Many tour operators are creating nighttime programs for Jasper visitors. // © 2015 Parks Canada/Rogier Gruys
Feature image (above): The area around Jasper, Alberta, is one of the best destinations for stargazing. // © 2015 Parks Canada/Ryan Bray
Alberta’s Jasper National Park is known for its incredible landscapes, pristine lakes, spectacular glaciers, abundant wildlife and the stunning Rocky Mountains. But that’s only the view during the day. Come nighttime, another breathtaking sight appears — a black sky full of colored, flickering lights.
In 2011, the Royal Astronomical Society of Canada named Jasper National Park an official Dark Sky Preserve, meaning it’s a location with little or no artificial light. With 4,200 square miles of mountain wilderness, the park is the second-largest Dark Sky Preserve in the world.
Visitors here can see the night sky in all its glory. The length of the Milky Way, the Aurora Borealis, various planets, drifting satellites and the International Space Station can all be spotted just by looking up.
But what makes the Jasper Dark Sky Preserve better than most preserves is that it’s the only one in the world with a town in the middle of it. Not just any town, either — Jasper is a world-class tourist destination with a wide variety of amenities, from first-class hotels and restaurants to campgrounds and hiking trails.
“The skies have always been here, but with the preserve, word has gotten out,” said Rogier Gruys, product development specialist for Parks Canada, the government agency responsible for the park. “People now think about visiting us for the dark skies. Tourists usually come for the mountains and all they have to offer, but the preserve is a great added experience. We were literally blown away by the response — we had no idea how much interest it would create. We are also getting more people who wish to learn how to photograph the night sky.”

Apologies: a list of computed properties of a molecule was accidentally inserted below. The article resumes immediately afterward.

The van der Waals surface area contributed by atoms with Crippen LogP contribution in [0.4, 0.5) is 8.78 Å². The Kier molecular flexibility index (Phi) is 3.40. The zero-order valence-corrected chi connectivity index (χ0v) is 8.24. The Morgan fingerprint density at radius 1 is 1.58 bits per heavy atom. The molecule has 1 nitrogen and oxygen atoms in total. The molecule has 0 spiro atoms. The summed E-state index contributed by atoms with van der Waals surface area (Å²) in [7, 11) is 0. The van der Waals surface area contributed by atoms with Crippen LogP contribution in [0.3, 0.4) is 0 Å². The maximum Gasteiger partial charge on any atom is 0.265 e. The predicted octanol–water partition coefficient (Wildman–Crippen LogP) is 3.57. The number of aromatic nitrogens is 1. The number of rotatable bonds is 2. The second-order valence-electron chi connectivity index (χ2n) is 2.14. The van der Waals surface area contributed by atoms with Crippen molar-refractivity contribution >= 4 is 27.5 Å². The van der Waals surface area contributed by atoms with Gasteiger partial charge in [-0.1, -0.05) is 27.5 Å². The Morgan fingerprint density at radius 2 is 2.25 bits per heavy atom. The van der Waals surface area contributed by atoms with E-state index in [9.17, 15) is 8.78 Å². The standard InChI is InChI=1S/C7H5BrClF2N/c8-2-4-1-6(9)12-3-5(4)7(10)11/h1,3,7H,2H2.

Though Parks Canada’s programs are still evolving, nighttime interpretive programs are offered at least once a week during the fall and winter. Many private operators are also getting into the act with nighttime sky tours that include hiking, skiing, snowshoeing and photography workshops. Parks Canada also has a number of designated sites more suitable for viewing the skies, many of them just minutes from the town of Jasper, such as Pyramid Island, Marmot Meadows and Medicine Lake.
“When you first go out, your eyes need to adjust, so when you look up, you’ll see a few stars,” Gruys said. “But if you lie down in a meadow for 10 to 15 minutes, your eyes will become accustomed to the dark, and soon the sky will be full of stars. You’ll be overwhelmed as you see the massive band of dense stars of the Milky Way, which you may never see in the city.”
Jasper also has created the annual Dark Sky Festival. The 2015 event runs from Oct. 16 to 25 and will feature guest speakers, guided night hikes, astronomy and photography workshops and cultural events such as special dinners or symphony performances under the night sky. In addition, astronomers from the Royal Astronomical Society come to the festival with their large telescopes so that everyone gets a chance to stargaze.
“Last year’s festival was absolutely fabulous,” Gruys said. “There were so many people here; it was warm, the skies were clear and we had astronaut Colonel Chris Hadfield as our main speaker. It’s always a great event.”
The entire schedule for the 2015 festival has yet to be finalized, but so far special guests will include the return of astronaut Colonel Hadfield, as well as Kari Byron, Tory Belleci and Grant Imahara from the popular television show “MythBusters.” More information will be available online.